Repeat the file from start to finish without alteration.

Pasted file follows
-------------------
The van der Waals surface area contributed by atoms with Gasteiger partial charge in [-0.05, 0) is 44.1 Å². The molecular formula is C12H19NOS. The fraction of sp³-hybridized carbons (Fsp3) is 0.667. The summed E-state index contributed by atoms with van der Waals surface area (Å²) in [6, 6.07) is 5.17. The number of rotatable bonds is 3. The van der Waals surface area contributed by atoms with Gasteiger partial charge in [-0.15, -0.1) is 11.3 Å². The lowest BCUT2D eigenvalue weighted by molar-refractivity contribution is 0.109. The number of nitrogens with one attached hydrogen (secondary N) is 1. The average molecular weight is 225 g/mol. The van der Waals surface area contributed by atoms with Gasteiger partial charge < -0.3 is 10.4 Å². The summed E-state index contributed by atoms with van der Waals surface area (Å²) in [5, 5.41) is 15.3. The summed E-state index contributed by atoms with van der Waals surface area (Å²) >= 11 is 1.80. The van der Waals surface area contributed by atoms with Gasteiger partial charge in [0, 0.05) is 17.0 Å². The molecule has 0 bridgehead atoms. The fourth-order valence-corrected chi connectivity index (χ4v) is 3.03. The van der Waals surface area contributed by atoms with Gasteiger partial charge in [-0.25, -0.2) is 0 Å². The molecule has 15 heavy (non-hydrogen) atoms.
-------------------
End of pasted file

The van der Waals surface area contributed by atoms with Gasteiger partial charge in [-0.05, 0) is 44.1 Å². The molecular formula is C12H19NOS. The fraction of sp³-hybridized carbons (Fsp3) is 0.667. The summed E-state index contributed by atoms with van der Waals surface area (Å²) in [6, 6.07) is 5.17. The number of rotatable bonds is 3. The van der Waals surface area contributed by atoms with Gasteiger partial charge in [-0.15, -0.1) is 11.3 Å². The lowest BCUT2D eigenvalue weighted by molar-refractivity contribution is 0.109. The number of nitrogens with one attached hydrogen (secondary N) is 1. The average molecular weight is 225 g/mol. The van der Waals surface area contributed by atoms with Gasteiger partial charge < -0.3 is 10.4 Å². The summed E-state index contributed by atoms with van der Waals surface area (Å²) in [5, 5.41) is 15.3. The summed E-state index contributed by atoms with van der Waals surface area (Å²) >= 11 is 1.80. The van der Waals surface area contributed by atoms with Gasteiger partial charge in [0, 0.05) is 17.0 Å². The molecule has 0 bridgehead atoms. The fourth-order valence-corrected chi connectivity index (χ4v) is 3.03. The van der Waals surface area contributed by atoms with Gasteiger partial charge in [-0.25, -0.2) is 0 Å². The molecule has 15 heavy (non-hydrogen) atoms.